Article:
The Power of Portrait

by | May 22, 2018 | 0 comments

I wanted to offer empowering portrait sessions to LGBTQ and gender non-conforming people. Many of us need headshots and would love portraits of ourselves, our partners, and our families, but professional photography can often result in our being misunderstood, misgendered, and/or misrepresented. I envisioned LGBTQ Photo Pop-Ups as the antidote, so in August 2017 I began holding the events with the help of my partner, KC Councilor, and some friends willing to volunteer their time.

I aimed to create a free event in a queer space where folks could come together around the act of being seen and leave with high-quality images of themselves. I imagined photography as a queer community act.

The radical impact of being seen struck me after my partner and I married in 2016. As I searched for a photographer, I found myself having to ask, “Are you comfortable shooting a queer wedding?” I’ll never forget one of the responses from (I’m assuming) a straight, white, cis man. He wrote back curtly, “I’m a professional photographer. I’ll photograph anything.” We didn’t go with him. 

The person we eventually found, Jen Gannigan, was able to make both of us feel understood and valued in front of her lens. This was an especially profound experience for my partner, who had just started using male pronouns and was newly identifying as trans. The act of being truly seen by Jen proved so validating for KC that it prompted him to begin hormonal therapy after years of waiting. I had been shown the power of photography.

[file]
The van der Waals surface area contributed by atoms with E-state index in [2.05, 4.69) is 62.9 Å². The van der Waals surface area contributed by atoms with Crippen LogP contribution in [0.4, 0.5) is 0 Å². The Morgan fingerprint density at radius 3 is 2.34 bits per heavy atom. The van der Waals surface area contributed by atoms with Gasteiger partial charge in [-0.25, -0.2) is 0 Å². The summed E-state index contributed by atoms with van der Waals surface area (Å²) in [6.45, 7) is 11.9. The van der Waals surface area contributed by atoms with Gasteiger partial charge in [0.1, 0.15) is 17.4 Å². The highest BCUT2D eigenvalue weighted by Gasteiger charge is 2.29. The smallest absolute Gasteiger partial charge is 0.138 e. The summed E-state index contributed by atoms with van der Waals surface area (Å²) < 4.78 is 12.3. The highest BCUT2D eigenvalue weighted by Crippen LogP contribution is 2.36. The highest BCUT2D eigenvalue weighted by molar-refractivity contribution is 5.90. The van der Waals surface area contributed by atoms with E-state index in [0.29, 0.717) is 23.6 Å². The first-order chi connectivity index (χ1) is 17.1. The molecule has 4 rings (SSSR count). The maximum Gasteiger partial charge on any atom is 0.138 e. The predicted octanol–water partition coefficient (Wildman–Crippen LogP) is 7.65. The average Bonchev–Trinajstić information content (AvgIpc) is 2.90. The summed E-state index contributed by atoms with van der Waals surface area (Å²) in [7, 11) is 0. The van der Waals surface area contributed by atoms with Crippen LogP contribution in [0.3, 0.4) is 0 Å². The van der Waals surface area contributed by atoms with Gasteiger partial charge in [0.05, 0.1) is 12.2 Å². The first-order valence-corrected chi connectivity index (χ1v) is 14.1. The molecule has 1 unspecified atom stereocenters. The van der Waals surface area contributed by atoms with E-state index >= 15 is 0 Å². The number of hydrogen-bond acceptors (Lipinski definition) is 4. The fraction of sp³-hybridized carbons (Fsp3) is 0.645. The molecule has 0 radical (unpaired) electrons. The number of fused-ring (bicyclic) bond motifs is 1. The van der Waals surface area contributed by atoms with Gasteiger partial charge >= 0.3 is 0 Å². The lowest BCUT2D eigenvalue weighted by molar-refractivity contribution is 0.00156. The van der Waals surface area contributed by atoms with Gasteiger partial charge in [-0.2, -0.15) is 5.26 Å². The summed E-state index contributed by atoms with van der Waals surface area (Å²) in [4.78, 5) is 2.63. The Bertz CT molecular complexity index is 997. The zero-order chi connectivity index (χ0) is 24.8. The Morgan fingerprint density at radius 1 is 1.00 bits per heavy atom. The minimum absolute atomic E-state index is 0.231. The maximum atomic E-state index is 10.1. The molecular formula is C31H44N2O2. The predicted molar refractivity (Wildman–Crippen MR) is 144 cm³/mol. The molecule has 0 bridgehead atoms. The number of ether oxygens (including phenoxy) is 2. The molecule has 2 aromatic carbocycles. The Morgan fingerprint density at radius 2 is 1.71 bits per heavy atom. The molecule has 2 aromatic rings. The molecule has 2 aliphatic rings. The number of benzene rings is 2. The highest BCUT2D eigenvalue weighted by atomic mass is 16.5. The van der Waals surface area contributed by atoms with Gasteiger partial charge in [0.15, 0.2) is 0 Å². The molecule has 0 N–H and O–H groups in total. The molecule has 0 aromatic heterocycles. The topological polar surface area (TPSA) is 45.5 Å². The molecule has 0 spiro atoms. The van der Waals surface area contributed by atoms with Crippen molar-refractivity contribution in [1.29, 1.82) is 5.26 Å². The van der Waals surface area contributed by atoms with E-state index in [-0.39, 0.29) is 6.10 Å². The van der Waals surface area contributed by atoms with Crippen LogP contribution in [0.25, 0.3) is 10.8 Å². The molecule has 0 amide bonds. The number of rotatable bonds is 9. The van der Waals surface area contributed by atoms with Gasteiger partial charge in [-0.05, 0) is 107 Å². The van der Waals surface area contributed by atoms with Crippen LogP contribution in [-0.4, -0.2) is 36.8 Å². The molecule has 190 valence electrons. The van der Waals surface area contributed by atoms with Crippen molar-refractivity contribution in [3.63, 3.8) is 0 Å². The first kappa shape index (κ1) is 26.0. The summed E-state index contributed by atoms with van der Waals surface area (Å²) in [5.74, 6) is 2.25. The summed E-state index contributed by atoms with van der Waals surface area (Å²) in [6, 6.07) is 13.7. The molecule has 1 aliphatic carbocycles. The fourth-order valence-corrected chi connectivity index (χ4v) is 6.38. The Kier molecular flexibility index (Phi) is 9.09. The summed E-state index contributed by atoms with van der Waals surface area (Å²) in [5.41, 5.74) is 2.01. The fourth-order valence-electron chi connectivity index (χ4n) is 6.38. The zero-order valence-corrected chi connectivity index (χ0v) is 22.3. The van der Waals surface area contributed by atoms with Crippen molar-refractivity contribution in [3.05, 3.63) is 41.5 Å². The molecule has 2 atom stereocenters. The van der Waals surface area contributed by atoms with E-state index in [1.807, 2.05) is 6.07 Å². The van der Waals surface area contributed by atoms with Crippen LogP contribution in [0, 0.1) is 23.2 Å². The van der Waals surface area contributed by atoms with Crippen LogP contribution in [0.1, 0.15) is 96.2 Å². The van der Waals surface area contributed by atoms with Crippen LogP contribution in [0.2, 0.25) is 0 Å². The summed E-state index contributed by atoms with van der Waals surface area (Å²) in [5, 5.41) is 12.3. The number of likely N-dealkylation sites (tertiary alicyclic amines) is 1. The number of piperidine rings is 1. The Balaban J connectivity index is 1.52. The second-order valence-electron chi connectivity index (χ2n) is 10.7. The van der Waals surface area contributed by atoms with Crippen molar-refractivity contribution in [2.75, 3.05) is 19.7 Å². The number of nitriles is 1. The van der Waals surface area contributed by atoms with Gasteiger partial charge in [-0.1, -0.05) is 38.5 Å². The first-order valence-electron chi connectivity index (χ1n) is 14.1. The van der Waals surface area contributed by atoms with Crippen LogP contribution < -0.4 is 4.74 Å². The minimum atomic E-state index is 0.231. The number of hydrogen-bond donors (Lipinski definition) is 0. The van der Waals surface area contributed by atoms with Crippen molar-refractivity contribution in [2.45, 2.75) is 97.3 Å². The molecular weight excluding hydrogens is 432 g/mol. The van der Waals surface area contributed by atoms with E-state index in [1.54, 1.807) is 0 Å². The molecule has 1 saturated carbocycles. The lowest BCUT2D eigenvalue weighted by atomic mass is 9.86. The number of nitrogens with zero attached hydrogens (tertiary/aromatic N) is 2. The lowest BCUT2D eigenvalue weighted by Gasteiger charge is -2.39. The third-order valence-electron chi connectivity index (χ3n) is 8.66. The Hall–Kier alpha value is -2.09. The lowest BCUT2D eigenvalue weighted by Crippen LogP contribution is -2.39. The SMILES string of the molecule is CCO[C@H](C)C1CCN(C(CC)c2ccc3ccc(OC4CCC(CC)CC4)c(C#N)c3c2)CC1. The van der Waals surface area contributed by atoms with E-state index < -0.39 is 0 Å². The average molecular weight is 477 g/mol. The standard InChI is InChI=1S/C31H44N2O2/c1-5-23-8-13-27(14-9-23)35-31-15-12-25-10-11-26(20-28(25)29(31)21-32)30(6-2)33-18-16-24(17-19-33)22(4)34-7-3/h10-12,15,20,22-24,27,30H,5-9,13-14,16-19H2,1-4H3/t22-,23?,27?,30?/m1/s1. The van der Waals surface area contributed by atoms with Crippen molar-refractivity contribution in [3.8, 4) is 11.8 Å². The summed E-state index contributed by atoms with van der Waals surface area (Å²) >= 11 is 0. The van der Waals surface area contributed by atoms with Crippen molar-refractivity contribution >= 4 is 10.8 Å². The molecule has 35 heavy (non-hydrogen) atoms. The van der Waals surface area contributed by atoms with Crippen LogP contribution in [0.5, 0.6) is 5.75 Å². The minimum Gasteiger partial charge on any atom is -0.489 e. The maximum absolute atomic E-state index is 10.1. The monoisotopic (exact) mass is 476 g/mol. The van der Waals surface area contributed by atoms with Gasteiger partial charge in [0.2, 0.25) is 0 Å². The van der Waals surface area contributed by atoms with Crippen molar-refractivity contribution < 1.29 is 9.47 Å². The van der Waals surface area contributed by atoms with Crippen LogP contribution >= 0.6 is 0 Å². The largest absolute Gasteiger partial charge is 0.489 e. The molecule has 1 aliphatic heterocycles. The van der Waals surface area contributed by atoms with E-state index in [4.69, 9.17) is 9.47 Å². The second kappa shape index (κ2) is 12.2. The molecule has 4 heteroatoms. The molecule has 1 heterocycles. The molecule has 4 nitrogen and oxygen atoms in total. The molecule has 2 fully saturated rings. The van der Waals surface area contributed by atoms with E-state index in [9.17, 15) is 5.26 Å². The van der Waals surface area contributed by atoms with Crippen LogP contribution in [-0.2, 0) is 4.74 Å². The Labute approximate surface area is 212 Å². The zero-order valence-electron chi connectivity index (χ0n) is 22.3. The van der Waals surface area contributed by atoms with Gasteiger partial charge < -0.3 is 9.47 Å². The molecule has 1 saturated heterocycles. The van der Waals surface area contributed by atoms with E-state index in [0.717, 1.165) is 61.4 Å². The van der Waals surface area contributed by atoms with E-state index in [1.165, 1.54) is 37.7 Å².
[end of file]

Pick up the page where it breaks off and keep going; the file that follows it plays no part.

Many of us feel uncomfortable in front of a camera. LGBTQ, and especially trans and gender non-conforming folks, can have the hardest time, especially when photographed by straight, cis people with hetero-normative expectations. But photographs are our surest memorabilia. They bring us back to our earlier selves in a way nothing else can: they are powerful, magical items. And they speak to the world about how we see ourselves. 

If we are uncomfortable, insecure, or upset while being photographed, we will not like the photos—no matter how flattering they are. I’m dedicated to LGBTQ folks transcending their fear of the camera. I’m here to make them feel seen, whole, and gorgeous, and to provide images that align with their inner selves. 

The reality of the pop-ups has far exceeded my initial goal. With massive volunteer help, I’ve done four since last August, three of them at our shared queer art studio (Everyday Gay Holiday on Atwood Avenue). At our first Madison event, the response was overwhelming. I wound up shooting 36 portrait sessions in five hours. People milled around and got to know each other while they waited for their turn. 

As we’ve held subsequent pop-ups, people have returned to volunteer or just spend time with a community that has sprung up around the events. I’ve heard from many folks I’ve photographed that the experience was “actually really fun” (a huge compliment), empowering, and validating. I’ve watched countless interactions between new friends who met at a pop-up. I’ve seen queer people’s social media photos change from cell phone selfies to proper headshots they are proud of, and it is an amazing, humbling thing. I’ve even had the chance to collaborate with folks whose visions complement mine: in March, we had Wyatt Barton’s Resilience Over Silence project offer free hair and makeup to anyone being photographed. I set out intending to make photography a queer community act and, indeed, it has become one. 

Come join us at our next LGBTQ Photo Pop-Up at Everyday Gay Holiday, 2088 Atwood Avenue in Madison: Sunday, May 6 2:00–6:00 p.m. (sign-in starts at 1:00; first come, first served).

Caitlin Barry is a lifestyle and wedding photographer with a passion for documenting queer life and love. Before embracing photography as a full-time job, she owned and operated Madison-grown pet care business Take Paws. Caitlin and her partner KC will be moving to New Haven, Connecticut this summer, but she will be back in Madison often to visit family and friends and to hold occasional pop-up events. You can find her work and see more portraits from the LGBTQ Photo Pop-Ups at

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